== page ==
Since late 2016, my retirement account has made $15,000 on Alibaba (NYSE:BABA) stock.
According to my bookie Charles Schwab (NYSE:SCHW), I bet $20,000 on Alibaba in 2016. I cashed out for a profit of $13,000, then put $17,500 more in. I’m about $2,500 ahead on that.
During these four years Alibaba has gone from being a speculative China play to a leading cloud-and-commerce player. It has more invested in stores than Amazon (NASDAQ:AMZN). It goes toe-to-toe with Microsoft (NASDAQ:MSFT) in the Asian cloud market.
Alibaba is in the news lately because co-founder Joe Tsai, who now owns the Brooklyn Nets, donated tons of protective gear and ventilators to New York’s fight against the novel coronavirus. It’s just one of many pandemic donations the company, and the Jack Ma Foundation, have made around the world.
The donations illustrate Alibaba’s evolution, and China’s. Alibaba stock is a hot one to watch.
The Alibaba Story
Alibaba was founded in 1999 as a business-to-business company. Its aim was to make small Chinese producers competitive in large Chinese markets. Now it can do the same thing for American businesses. This includes financing.
Alibaba has an all-embracing strategy that is part Visa (NYSE:V), part Salesforce (NYSE:CRM), part Walmart (NYSE:WMT) and only part Amazon. While U.S. companies specialize in software, banking or commerce, Alibaba seeks to do it all, whether you’re a business or consumer.
Under Daniel Zhang, an accountant who became CEO in 2015, Alibaba created “new retail.” This is a seamless combination of online and offline shopping. Alibaba now has about 60% of China’s e-commerce market.
In the cloud, Alibaba offers a full application suite, not just infrastructure and not just a platform. It also backs startups, some of which are emerging as stars.
In finance, Ant Financial, which runs the Alipay mobile payment network, is worth $150 billion. It has agreements with 170,000 North American retailers.
Alibaba Stock Today
Alibaba stock is no longer just a China play. It is a global competitor with a global presence and global ambitions. But it’s still Chinese.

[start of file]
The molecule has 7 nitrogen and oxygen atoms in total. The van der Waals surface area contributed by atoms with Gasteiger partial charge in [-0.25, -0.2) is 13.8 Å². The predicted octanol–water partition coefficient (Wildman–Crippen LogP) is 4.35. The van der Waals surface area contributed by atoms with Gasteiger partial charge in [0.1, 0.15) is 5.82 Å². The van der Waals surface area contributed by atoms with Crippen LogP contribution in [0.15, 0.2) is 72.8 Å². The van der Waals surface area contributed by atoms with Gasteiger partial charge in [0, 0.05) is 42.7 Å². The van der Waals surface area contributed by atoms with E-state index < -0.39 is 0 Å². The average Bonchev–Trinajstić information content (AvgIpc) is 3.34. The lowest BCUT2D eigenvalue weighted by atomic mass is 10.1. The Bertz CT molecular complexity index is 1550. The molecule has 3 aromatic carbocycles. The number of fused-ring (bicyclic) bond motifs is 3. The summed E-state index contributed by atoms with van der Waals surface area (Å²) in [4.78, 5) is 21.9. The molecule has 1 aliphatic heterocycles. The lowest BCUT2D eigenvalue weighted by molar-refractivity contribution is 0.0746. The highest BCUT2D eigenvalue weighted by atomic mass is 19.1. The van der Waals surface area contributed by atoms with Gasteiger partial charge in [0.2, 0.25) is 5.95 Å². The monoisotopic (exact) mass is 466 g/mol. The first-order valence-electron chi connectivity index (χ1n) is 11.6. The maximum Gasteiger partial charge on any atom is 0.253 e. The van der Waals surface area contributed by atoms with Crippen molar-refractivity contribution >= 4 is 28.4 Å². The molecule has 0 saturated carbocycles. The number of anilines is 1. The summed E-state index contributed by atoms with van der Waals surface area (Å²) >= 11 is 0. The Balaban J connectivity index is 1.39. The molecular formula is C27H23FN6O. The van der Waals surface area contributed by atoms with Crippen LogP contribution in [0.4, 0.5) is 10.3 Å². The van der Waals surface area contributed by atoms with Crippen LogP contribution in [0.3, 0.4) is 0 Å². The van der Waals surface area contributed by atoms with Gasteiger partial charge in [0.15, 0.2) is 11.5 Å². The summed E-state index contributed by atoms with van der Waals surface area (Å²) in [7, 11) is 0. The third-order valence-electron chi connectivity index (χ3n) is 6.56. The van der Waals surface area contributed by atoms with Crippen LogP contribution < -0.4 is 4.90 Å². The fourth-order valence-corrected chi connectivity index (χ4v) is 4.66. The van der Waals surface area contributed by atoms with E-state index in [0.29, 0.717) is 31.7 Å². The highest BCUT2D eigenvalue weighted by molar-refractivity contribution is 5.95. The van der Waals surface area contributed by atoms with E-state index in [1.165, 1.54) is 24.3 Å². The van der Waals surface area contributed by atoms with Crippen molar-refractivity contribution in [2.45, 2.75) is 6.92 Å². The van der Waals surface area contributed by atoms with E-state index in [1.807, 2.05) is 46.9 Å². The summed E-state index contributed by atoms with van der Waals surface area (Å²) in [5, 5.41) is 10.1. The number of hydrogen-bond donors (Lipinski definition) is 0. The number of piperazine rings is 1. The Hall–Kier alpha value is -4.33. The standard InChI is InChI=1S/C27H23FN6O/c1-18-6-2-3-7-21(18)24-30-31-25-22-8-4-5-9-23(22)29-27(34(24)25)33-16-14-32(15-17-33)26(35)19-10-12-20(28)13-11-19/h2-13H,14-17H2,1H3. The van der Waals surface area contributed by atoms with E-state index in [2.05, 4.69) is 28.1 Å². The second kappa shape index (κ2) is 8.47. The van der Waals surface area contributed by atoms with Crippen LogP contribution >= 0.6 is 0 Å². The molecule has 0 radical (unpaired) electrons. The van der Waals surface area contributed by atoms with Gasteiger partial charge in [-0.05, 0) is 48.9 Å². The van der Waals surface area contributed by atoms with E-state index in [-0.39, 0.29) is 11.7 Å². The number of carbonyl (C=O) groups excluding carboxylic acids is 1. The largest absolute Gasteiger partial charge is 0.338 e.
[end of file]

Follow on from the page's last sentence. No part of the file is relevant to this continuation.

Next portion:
Co-founder Ma, who retired last year, told reporters in 2014 he liked Forrest Gump. But he’s more like Andrew Carnegie, a ruthless businessman who nevertheless sees money as a responsibility. He has been a member of the Chinese Communist party all his adult life but is a modernist, not a Maoist.
Alibaba went public in New York first because U.S. laws allow dual-share ownership. It took a second listing in Hong Kong after dual-share structures were allowed there. Dual-share structures are still prohibited in China, so Chinese investors must convert yuan to either Hong Kong or U.S. dollars to get in to Alibaba stock.
The Bottom Line on Alibaba’s Dominance
Competition makes everyone better.
Alibaba is the greatest competitive threat American businesses have faced since the Web was spun.
This is a good thing. Alibaba will make American companies stronger. If they understand that it’s going after all of them, and if they rise to meet the challenge.
Meanwhile, American investors can make money from both sides. In addition to Alibaba stock, I own shares in Amazon, in Microsoft and in Apple (NASDAQ:AAPL), which straddles both sides. These companies should be at the heart of any modern portfolio.
Internet stocks have held up well during the crisis. The productivity they create and the deflation they enable are why the dollar index remains at about 100.
Alibaba stock has given China’s economy the same benefits we enjoy. But it’s not the end of the world. It’s just the start.
Dana Blankenhorn has been a financial and technology journalist since 1978. His latest book is Technology’s Big Bang: Yesterday, Today and Tomorrow with Moore’s Law, essays on technology available at the Amazon Kindle store. Follow him on Twitter at @danablankenhorn. As of this writing he owned shares in BABA, AMZN, MSFT and AAPL.